My words will never know the feel of a hesitant dissection
or the ink from the trembling pen of a first-year English major
who is asking herself how she wound up in a place so very strange
and far away from home.
They will never know the thrill of being scanned and combed
by her damp green eyes
as she thinks about the friends she left behind,
the boy whose heart she broke,
or the Irish Setter who is probably lying by the sofa,
whimpering and wondering when
she’s going to return and toss the rubber ball again.
They will never be her reading assignment,
the academic equivalent
of an arranged marriage,
one in which she might learn to love my work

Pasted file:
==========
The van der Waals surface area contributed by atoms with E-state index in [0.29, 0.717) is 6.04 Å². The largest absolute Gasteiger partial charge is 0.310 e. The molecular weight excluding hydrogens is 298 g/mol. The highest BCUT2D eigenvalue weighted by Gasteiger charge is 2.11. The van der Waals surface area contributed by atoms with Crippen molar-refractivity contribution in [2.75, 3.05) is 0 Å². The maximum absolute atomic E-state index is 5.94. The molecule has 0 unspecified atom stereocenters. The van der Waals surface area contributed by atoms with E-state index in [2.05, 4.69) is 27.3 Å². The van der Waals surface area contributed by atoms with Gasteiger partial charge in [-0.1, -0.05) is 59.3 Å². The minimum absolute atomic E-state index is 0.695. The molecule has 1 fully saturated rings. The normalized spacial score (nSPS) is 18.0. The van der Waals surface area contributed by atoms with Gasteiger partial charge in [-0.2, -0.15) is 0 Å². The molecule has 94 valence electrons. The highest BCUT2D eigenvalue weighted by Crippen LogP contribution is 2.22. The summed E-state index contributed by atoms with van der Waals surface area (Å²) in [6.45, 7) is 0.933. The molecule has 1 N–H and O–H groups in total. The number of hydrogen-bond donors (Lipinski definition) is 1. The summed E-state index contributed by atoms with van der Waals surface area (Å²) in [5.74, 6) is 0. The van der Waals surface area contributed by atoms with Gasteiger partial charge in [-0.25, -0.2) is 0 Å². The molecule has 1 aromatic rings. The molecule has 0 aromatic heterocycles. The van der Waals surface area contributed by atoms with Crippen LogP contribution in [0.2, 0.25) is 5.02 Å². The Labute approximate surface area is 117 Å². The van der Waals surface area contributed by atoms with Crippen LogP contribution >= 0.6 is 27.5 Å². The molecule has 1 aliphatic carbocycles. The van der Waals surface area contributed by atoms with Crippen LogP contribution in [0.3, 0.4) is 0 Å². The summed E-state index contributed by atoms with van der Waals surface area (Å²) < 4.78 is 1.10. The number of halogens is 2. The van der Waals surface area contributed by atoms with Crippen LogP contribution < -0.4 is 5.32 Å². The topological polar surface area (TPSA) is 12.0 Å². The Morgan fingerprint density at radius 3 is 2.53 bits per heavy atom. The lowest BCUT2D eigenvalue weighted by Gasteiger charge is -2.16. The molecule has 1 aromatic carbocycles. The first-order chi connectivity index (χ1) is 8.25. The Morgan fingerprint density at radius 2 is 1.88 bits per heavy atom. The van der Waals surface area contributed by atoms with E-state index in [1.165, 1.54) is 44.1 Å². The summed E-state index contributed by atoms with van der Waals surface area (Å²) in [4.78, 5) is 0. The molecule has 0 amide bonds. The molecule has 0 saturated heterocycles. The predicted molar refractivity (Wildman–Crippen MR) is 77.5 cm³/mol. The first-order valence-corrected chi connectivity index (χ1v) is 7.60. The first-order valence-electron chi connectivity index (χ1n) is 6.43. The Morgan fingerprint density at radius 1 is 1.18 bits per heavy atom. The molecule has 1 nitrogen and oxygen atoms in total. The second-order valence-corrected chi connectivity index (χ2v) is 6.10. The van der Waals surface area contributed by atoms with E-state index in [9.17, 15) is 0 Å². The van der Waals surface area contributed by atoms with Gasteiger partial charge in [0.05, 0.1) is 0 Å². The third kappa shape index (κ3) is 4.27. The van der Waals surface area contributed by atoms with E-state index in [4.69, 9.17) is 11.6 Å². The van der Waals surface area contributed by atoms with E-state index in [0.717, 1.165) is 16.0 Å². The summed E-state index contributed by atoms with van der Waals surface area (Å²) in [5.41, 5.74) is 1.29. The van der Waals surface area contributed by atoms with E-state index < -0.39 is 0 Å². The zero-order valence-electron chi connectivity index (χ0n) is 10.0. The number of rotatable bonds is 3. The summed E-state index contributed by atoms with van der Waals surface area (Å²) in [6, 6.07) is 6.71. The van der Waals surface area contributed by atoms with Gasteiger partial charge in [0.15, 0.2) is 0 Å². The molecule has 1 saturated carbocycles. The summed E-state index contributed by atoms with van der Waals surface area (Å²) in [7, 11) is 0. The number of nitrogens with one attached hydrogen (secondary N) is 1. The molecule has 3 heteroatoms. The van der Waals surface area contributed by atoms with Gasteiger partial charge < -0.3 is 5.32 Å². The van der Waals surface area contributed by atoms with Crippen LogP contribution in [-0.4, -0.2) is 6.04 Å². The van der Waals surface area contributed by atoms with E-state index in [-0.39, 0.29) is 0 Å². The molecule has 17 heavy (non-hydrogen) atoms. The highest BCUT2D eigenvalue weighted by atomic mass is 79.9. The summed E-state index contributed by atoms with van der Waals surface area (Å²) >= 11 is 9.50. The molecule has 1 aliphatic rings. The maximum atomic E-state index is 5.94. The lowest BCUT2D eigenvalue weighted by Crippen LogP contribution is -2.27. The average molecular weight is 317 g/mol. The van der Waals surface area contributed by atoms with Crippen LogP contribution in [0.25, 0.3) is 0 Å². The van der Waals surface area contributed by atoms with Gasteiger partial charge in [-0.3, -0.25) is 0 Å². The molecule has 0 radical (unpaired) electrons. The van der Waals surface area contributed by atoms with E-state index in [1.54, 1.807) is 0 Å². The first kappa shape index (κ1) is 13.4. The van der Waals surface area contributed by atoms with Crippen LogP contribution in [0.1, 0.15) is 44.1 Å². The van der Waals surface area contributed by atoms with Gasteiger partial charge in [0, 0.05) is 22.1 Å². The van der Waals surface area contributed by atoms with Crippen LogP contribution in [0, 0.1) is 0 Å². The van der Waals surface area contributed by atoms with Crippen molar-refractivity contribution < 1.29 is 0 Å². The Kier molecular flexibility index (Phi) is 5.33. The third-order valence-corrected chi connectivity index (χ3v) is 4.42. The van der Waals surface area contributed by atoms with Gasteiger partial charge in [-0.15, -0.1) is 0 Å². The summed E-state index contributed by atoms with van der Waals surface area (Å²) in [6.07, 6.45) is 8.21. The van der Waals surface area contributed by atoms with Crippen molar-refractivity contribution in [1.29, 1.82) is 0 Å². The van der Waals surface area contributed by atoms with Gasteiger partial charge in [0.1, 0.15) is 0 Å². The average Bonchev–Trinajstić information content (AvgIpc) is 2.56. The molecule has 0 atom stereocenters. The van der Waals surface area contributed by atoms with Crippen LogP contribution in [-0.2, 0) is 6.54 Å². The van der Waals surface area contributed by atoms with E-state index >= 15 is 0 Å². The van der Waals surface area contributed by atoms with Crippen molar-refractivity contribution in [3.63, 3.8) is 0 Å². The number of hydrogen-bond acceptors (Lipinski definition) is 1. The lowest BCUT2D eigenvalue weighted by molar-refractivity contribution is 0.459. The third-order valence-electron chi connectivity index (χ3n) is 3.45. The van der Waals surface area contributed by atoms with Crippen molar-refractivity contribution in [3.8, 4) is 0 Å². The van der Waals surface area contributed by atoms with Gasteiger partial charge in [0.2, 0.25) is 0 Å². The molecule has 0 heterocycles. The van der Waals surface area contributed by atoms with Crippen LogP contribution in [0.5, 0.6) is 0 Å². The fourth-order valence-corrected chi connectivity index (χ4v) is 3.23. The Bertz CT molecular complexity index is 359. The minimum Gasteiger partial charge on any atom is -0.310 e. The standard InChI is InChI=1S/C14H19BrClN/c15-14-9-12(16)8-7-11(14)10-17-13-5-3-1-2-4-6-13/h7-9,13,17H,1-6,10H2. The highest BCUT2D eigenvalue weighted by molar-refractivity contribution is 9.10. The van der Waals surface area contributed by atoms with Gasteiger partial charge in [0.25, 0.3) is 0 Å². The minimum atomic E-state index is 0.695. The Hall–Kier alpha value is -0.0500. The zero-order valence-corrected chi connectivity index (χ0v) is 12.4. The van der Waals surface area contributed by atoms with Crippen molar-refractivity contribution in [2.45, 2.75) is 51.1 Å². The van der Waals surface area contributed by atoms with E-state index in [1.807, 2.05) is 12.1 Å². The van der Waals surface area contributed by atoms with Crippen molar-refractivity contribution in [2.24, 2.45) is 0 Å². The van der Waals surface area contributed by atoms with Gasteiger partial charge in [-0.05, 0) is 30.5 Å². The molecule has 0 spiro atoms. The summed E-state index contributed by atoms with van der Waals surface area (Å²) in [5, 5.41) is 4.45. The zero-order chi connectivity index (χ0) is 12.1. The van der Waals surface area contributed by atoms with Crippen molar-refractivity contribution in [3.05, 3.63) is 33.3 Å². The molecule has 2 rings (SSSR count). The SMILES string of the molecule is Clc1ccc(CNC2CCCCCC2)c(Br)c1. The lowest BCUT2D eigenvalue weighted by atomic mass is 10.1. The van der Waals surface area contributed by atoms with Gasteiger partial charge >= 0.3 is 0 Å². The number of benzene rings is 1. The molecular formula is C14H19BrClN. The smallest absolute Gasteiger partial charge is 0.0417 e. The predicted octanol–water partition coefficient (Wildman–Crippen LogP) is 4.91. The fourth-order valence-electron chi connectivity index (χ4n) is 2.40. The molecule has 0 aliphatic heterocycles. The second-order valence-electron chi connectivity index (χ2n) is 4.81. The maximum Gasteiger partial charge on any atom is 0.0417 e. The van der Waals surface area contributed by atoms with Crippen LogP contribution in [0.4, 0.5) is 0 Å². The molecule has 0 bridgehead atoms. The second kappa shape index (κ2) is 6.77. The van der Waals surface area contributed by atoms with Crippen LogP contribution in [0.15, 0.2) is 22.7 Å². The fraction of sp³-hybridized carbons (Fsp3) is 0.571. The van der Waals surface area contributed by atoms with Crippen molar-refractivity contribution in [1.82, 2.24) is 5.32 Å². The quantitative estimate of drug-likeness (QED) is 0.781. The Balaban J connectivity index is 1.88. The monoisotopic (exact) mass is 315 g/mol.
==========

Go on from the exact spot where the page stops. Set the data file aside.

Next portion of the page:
despite her initial preferences for Chaucer.
They won’t even have the chance
for an accidental meeting
on the third floor of the library
as she’s making her way
through an anthology for a paper due
on Wednesday by 10 AM.
Her thumb will never brush carelessly against them
as she turns the page and lifts,
sending every stanza floating
for a moment
in an arc
before they softly land
on a chewing gum wrapper
she’s been using as a bookmark.
No, the beautiful girl from Kentucky
will never even know my words exist.
They’ll live out their lives in chests of drawers and envelopes,
in shoe boxes on closet shelves,
and occasionally in a frame
hung in a hallway
among some photos of the dogs or grandchildren,
and the women who hold them
will be relatives and friends
and perhaps an old lover or two
who may not even appreciate them
but care an awful lot for me.